Some Conjectures

Objective #2 captures a fundamental trade off between expected return and variance of return. Objective #1 seems to capture a slightly different trade off, between expected return and probability of loss. Kelly investing walks the fine line between increasing expected return and reducing the long-run probability of falling below any threshold (say, below where you started). There are strategies with higher expected return but they end in ruin with 100% certainty. There are strategies with lower probability of loss but that grow wealth more slowly. In some sense, Kelly gets the highest expected return possible under the most minimal constraint: that the probability of catastrophic loss is not 100%. [Update 2010/09/09: The statements above are not correct, as pointed out to me by Lirong Xia. Some non-Kelly strategies can have higher expected return than Kelly and near-zero probability of ruin. But they will do worse than Kelly with probability approaching 1.]

It may be that the Kelly criterion can be couched in the language of computational complexity. Let Wt be your wealth at time t. Kelly investing grows expected wealth exponentially, something like E[Wt] = o(xt) for x>1. It simultaneously shrinks the probability of loss, something like Pr(Wt< T) = o(1/t). (Actually, I have no idea if the decay is linear: just a guess.) I suspect that relaxing the second condition would not lead to much higher expected growth, and perhaps that fractional Kelly offers additional safety without sacrificing too much growth. If formalized, this would be some sort of mixed Bayesian and worst-case argument. The first condition is a standard Bayesian one: maximize expected wealth. The second condition — ensuring that the probability of loss goes to zero — guarantees that even the worst case is not too bad.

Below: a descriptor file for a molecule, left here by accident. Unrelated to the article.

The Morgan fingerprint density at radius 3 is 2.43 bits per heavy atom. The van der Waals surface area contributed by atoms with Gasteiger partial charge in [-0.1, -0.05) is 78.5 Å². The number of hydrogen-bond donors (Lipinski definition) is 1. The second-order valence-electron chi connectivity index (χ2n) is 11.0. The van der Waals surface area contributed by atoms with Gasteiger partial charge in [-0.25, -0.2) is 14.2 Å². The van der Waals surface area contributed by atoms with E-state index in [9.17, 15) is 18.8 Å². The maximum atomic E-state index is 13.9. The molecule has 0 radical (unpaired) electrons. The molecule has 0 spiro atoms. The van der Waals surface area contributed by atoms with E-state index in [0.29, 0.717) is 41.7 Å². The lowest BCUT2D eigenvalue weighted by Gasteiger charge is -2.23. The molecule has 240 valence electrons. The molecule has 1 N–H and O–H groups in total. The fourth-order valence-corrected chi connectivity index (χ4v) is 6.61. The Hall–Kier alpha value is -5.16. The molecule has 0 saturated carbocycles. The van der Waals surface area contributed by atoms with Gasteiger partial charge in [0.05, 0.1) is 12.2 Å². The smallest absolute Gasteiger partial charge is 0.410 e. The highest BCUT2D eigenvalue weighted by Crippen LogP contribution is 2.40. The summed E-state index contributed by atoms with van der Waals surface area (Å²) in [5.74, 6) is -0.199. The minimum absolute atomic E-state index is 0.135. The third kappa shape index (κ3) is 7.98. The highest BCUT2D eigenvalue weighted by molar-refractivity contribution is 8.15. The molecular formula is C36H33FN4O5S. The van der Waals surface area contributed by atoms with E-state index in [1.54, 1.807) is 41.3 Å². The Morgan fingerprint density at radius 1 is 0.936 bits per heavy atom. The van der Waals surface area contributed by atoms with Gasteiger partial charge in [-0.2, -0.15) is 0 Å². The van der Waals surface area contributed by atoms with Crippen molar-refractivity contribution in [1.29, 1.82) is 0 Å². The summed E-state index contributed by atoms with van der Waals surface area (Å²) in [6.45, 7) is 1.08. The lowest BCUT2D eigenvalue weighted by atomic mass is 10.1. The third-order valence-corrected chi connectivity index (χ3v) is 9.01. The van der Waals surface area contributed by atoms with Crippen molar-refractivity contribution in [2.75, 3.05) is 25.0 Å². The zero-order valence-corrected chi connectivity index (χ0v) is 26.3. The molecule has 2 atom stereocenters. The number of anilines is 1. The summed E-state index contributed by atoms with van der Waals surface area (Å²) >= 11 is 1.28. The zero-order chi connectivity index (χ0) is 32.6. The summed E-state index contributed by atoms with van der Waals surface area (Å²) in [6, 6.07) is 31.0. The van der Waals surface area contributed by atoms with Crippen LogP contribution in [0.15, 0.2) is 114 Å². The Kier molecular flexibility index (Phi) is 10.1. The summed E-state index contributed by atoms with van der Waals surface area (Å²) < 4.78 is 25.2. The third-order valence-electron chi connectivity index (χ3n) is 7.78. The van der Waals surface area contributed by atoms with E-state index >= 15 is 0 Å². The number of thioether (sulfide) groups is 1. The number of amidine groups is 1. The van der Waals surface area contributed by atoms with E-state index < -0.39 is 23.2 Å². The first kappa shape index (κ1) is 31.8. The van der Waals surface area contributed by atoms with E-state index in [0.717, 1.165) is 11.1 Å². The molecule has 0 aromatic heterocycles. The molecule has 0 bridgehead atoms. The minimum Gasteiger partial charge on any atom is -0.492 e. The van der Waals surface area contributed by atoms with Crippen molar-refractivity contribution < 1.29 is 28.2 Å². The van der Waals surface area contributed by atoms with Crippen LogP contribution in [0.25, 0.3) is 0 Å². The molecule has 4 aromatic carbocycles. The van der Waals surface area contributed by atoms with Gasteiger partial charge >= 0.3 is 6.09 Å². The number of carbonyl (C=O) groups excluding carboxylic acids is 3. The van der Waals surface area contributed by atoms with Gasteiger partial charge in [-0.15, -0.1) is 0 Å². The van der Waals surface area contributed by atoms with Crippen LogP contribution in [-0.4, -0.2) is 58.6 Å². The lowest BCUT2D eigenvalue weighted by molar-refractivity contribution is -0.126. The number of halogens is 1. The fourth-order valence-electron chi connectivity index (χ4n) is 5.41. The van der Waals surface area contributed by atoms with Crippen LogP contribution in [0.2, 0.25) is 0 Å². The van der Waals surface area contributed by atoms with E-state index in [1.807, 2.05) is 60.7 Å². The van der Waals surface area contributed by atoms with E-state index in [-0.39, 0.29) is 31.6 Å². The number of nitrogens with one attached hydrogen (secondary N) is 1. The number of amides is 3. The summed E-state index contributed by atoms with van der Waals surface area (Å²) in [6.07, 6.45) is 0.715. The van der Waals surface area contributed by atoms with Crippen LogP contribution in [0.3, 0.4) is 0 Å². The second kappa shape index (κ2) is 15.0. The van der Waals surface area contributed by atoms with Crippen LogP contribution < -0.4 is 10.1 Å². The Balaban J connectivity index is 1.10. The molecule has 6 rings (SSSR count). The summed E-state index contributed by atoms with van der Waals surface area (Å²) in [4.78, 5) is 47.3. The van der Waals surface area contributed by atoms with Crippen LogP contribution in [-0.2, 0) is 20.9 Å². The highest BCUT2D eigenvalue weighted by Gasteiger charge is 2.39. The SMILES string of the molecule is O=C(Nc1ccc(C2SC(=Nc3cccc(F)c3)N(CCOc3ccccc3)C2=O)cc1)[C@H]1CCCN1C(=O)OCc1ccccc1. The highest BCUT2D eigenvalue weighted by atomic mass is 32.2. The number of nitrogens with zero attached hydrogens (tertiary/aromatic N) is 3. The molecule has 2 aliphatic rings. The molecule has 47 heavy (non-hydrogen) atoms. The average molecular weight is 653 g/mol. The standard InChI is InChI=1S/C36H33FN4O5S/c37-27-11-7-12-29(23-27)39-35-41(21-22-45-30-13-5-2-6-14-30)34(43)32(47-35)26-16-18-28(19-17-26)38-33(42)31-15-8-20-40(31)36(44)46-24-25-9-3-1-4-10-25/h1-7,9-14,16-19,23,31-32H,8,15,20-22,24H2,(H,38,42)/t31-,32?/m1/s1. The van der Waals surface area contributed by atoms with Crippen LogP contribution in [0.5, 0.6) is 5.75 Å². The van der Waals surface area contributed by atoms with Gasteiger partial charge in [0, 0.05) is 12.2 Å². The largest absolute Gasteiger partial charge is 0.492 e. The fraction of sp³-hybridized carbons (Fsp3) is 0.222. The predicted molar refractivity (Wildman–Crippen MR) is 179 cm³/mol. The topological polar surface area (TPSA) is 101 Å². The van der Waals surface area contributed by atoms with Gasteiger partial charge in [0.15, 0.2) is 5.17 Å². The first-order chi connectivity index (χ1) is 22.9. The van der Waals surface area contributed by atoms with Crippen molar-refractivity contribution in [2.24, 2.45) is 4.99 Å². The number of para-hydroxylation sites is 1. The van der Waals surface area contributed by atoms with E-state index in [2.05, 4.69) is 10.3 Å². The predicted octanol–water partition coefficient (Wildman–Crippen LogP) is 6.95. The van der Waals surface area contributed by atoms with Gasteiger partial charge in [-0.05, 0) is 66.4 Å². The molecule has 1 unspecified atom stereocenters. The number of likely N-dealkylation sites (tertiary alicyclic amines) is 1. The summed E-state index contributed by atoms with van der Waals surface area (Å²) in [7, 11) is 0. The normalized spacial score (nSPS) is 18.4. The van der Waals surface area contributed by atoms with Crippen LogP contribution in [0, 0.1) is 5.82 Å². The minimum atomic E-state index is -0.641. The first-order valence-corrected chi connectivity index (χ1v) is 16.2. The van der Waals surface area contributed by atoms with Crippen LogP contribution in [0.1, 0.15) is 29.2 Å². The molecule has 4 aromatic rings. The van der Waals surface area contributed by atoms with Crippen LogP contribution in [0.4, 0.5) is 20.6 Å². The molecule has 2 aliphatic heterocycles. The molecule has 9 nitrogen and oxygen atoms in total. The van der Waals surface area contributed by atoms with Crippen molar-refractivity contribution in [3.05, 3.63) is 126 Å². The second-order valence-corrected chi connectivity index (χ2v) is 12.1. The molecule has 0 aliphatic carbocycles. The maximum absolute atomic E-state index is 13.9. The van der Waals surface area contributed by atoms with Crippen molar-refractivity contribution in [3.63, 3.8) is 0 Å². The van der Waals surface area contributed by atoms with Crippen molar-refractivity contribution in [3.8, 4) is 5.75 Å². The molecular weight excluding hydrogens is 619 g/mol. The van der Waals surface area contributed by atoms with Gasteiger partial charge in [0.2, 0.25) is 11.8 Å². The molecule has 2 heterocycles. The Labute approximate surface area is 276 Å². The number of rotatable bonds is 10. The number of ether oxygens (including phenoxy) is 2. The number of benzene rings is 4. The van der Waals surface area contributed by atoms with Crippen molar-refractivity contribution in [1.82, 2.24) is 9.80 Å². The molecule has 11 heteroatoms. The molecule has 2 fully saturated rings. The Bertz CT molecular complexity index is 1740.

Conclusions

Fortune’s Formula is vastly better researched than your typical popsci book: Poundstone extensively cites and quotes academic literature, going so far as to unearth insults and finger pointing buried in the footnotes of papers. Pounstone clearly understands the math and doesn’t shy away from it. Instead, he presents it in a detailed yet refreshingly accessible way, leveraging fantastic illustrations and analogies. For example, the figure and surrounding discussion on pages 197-201 paint an exceedingly clear picture of how objectives #1 and #2 compare and, moreover, how #1 “wins” in the end. There are other gems in the book, like

  • Kelly’s quote that “gambling and investing differ only by a minus sign” (p.75)
  • Louis Bachelier’s discovery of the efficient market hypothesis in 1900, a development that almost no one noticed until after his death (p.120)
  • Poundstone’s assertion that “economists do not generally pay much attention to non-economists” (p.211). The assertion rings true, though to be fair applies to most fields and I know many glaring exceptions.
  • The story of the 1998 collapse of Long-Term Capital Management and ensuing bailout is sadly amusing to read today (p.290). The factors are nearly identical to those leading to the econalypse of 2008: leverage + correlation + too big to fail. (Poundstone’s book was published in 2005.) Will we ever learn? (No.)

Fortune’s Formula is a fast, fun, fascinating, and instructive read. I highly recommend it.

__________

* See my bookmarks for other reviews of the book and some related research articles.